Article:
action after Republicans object-
ed to considering the emergency
measure. yesterday unless they
had a chance to amend it.
Republicans want to add a pro-I
vision directing the President to;
cut $5 billion from this year's!
The committee simply approv-
ed the 10-day emergency meas-
ure that would run until Oct. 10.
During the 10 days there could;
be new efforts to settle a contro-
versy over whether President
Johnson or Congress should un-
dertake to reduce spending.
The House Wednesday by roll-
call vote of 202 to 182 returned
a temporary money bill to the
committee with the understand-
ing it would give sympathetic
consideration to a GOP move to
tie to it a provision directing the
President to cut spending by $b
ment was no surprise.
Canadian Foreign Secretary Paul
Martin told the 122-nation as-
sembly Wednesday that any efforts:j
to openwnegotiations between the
two sides were "doomed to fail-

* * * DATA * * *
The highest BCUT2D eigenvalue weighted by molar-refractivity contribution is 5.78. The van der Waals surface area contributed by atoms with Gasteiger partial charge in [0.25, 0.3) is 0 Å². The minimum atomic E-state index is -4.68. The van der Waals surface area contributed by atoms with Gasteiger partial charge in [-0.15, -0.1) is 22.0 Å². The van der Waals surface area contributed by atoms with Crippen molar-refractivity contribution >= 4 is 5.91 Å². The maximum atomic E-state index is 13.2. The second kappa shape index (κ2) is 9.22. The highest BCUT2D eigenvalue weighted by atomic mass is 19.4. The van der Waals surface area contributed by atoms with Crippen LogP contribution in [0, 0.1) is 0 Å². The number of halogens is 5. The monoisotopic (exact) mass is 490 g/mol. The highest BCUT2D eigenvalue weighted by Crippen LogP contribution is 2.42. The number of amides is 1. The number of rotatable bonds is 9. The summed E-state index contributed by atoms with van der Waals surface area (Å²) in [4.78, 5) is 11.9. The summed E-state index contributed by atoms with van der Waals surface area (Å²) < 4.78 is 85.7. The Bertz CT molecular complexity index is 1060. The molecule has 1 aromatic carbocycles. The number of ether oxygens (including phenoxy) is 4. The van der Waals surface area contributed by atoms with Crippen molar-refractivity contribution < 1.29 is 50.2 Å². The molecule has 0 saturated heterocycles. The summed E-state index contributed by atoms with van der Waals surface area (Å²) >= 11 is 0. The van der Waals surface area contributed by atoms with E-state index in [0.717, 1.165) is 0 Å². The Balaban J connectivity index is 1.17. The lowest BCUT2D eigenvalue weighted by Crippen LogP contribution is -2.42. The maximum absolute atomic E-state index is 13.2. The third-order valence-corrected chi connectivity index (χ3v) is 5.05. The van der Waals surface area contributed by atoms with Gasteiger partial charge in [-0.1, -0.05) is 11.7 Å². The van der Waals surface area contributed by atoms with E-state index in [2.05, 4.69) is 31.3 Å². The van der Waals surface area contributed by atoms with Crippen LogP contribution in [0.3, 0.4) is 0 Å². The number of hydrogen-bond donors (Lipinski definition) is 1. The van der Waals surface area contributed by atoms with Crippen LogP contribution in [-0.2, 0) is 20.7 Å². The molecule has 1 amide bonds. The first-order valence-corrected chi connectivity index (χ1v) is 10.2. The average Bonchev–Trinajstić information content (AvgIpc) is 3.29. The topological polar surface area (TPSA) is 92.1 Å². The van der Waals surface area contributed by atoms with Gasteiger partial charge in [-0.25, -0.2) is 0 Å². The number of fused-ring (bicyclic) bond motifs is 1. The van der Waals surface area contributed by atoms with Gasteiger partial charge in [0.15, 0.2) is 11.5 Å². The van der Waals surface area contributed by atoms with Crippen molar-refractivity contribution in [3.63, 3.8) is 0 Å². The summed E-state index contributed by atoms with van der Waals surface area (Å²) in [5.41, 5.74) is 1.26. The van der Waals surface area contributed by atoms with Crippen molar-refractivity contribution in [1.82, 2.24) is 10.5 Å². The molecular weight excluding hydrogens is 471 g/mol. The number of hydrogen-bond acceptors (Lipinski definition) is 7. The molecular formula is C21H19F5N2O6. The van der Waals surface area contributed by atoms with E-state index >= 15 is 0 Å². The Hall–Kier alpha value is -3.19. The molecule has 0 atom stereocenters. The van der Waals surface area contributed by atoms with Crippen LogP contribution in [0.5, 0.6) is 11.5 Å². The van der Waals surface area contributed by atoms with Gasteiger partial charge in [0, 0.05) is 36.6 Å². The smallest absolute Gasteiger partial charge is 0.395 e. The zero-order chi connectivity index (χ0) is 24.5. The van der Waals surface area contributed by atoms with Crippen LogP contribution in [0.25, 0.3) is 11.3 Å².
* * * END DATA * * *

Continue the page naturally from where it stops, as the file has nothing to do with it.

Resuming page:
ure unless the bombing is stop-
Couve de Murville contended that
the only imaginable settlement"
in ietamwould be a return to
the Geneva Agreements of 1954.
This would involve, he said,
evacuation of all foreign forces and
a pledge against their return and
a ban on any outside interference
in Vietnamese affairs in return for
a Vietnamese commitment to a m
SAIGON (I)-Thich Tri Quang,
a militant Buddhist monk who is
leading demonstrations against
the government,, prayed through
the night under a tree across the
street from Independence Palace,
where Chief of State Nguyen Van
Thieu has his office.
Quang and four of his lieuten-
ants retired to the tree after lead-
ing 1,000 monks and nuns of their
aggressive minority movement on
an orderly march to the palace
They demanded that Thieu re-
scind a charter, decreed in July,
which designated a moderate
faction as the mother church of
Buddhism in South Vietnam.
Debate with Thieu
They had a face-to-face loud-
speaker debate in front of the
palace gates with Thieu, who was
accompanied by Premier Nguyen
Cao Ky, and then met for about
three -hours with representatives